AIPT: The campaign describes this story as “part allegory for [your] own discovery of their gender identity.” What was it like telling such an intimate/personal story? Does the medium of comics make that story easier or more challenging to tell?
PA: That’s a great question. This story is simultaneously very personal, but also touches on questions of gender identity and self-discovery in an extremely abstract, allegorical way. It leaves an incredibly amount of room for the reader to make their own impressions and come to their own understanding of the story.
AIPT: Juan Romera has such a powerful style. Why was he so vital in telling this story? And how did your collaboration help shape things?
PA: Juan is the cornerstone of Pink Midnight Presents. Like I said, the whole project was largely inspired by looking at his creepy black-and-white art. Pink Midnight Presents also leans very heavily into this layout skills. The scripts are written in a very loose manner, giving Juan an incredibly amount of latitude.
I’ve also worked with Juan on various projects for over a decade, now, so there’s an incredible amount of trust between us, which is a huge help on these weird, offbeat stories.
AIPT: I think this story demonstrates the evocative and transformative powers of horror. What about this genre is so appealing or effective for a deeply personal story like this?
PA: Existence is a terrifying thing, you know? And horror is all about expression real-world terrors in a heightened, sometimes supernatural way. So it allows us to plumb incredibly personal topics from the safe distance the genre fiction provides.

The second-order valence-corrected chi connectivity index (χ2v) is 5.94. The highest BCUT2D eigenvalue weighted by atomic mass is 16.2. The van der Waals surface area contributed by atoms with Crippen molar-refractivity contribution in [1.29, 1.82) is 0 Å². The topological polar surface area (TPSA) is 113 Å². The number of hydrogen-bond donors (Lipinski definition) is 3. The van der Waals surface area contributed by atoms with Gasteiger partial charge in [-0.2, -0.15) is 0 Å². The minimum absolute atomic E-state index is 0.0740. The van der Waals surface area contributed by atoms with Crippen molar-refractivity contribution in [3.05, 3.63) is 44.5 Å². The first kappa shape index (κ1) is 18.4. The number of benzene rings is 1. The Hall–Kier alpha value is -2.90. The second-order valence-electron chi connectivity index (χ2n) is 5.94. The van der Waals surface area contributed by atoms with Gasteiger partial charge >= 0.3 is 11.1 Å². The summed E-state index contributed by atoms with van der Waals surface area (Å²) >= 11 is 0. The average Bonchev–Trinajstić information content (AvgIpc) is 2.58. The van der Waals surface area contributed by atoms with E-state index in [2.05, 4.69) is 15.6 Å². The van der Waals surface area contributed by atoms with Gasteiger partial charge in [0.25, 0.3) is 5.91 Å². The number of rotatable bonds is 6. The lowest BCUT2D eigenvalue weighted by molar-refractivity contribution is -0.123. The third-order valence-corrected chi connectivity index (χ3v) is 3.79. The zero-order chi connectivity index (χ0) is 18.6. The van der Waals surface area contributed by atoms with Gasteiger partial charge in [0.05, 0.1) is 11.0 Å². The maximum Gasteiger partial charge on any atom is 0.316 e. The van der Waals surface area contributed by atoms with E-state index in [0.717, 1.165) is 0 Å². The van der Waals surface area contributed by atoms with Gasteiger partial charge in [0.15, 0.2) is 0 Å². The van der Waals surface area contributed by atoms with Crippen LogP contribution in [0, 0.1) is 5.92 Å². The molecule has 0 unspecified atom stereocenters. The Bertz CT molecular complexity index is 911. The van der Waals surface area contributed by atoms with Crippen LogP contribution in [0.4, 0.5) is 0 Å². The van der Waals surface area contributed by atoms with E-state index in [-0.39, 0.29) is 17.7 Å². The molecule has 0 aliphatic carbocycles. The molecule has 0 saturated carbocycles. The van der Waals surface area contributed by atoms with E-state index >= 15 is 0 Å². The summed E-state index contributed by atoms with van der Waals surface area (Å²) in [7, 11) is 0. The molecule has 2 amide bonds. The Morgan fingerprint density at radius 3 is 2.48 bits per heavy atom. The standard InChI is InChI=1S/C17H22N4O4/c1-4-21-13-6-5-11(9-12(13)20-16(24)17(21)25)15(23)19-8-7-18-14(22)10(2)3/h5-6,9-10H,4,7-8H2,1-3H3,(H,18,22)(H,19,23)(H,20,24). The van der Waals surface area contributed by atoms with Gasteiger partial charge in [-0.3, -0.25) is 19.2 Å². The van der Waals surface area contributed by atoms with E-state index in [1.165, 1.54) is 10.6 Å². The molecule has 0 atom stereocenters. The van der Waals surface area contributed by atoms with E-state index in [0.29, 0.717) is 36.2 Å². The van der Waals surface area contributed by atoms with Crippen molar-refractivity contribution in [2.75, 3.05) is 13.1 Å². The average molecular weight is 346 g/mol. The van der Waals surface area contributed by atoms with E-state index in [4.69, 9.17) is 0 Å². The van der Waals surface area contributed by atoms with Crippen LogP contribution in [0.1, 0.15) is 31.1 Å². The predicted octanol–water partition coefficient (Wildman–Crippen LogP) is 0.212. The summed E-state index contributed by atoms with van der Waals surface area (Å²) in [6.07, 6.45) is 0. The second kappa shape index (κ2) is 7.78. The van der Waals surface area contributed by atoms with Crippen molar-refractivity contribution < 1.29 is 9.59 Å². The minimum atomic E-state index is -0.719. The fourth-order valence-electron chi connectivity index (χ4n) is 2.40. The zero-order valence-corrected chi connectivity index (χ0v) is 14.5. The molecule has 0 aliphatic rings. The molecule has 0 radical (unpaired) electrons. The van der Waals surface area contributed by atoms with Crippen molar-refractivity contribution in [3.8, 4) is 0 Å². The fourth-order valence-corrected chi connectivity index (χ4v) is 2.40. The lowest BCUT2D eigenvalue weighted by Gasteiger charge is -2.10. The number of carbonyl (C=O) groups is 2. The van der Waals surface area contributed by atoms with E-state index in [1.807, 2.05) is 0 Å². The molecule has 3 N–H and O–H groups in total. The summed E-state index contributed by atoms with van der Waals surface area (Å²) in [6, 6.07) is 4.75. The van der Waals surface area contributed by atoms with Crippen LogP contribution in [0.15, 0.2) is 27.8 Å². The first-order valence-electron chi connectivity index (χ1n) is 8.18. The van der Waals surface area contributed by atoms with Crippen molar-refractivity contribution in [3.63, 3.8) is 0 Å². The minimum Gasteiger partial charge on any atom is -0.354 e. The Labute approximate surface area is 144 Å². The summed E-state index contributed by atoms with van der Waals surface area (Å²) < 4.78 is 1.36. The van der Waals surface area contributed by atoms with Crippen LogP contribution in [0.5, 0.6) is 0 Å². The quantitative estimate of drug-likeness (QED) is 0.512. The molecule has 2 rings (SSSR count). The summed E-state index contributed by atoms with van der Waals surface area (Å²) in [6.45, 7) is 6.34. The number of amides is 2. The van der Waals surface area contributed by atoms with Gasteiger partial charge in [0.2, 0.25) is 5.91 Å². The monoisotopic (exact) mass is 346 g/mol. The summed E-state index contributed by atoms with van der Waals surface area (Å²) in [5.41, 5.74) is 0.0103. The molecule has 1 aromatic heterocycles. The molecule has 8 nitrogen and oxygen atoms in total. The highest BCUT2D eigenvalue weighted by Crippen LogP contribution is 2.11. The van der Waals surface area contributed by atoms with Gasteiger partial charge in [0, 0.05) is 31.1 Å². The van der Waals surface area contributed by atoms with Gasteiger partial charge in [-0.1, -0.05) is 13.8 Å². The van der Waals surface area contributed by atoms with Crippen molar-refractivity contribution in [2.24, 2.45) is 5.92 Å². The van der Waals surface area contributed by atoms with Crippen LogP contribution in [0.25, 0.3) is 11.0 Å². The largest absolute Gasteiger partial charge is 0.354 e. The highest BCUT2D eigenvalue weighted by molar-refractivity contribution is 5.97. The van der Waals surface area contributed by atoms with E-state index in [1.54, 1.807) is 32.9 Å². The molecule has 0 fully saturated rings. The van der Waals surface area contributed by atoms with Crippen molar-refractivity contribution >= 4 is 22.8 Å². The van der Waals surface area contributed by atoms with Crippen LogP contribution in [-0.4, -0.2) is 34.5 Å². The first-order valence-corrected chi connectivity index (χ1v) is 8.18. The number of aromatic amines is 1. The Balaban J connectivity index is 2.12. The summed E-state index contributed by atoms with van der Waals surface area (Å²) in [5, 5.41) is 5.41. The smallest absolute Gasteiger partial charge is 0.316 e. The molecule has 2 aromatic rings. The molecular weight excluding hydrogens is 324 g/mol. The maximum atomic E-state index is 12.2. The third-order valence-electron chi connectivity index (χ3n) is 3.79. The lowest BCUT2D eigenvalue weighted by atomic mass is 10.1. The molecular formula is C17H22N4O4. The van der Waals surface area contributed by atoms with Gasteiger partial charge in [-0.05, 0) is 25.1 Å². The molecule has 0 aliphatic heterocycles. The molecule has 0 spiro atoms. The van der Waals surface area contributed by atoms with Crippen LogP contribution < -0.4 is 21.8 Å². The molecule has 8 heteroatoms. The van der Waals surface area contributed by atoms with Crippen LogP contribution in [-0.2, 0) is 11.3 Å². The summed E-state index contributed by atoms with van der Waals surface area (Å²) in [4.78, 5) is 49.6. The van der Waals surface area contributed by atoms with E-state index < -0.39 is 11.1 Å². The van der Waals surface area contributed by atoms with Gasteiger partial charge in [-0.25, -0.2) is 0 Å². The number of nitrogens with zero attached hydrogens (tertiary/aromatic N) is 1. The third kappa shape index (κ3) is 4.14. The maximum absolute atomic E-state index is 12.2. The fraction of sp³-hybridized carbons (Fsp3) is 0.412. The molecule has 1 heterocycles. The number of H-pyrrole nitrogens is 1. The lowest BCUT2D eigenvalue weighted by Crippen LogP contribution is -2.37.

AIPT: Similarly, you worked with editor Claire Napier. What did she bring to The Butterfly House?
PA: Ah, Claire is so fantastic. She has an amazing talent for cutting straight to the heart of the story. She also serves as a reader’s advocate, providing me with a clear-eyed view of how a story will come across, in ways that are often difficult to see when you’re too close to the project.
Every book that we work on, she strengthens through her notes and insight, and this has been no exception.
AIPT: What can we expect from the rest of the series in terms of other stories? How tied together is each individual story/title to the others?
PA: All the stories are totally independent — unless we change our minds about that down the road. But yeah, as of now they don’t tie together at all, other than sharing that eerie, horror-adjacent vibe. It’s really just Juan, Claire and I doing what we want to do, and we know the stories will be good enough that readers will want to come along for the ride.
AIPT: Why should anyone back The Butterfly House?
PA: Because this book is amazing, the whole series is amazing, and you’re going to want to get in on the ground floor! And because we also have some amazing incentives to go around. The enamel pin alone! And the variant cover by watercolor artist Jody Edwards! And Juan’s commissions! Ah, you lucky readers!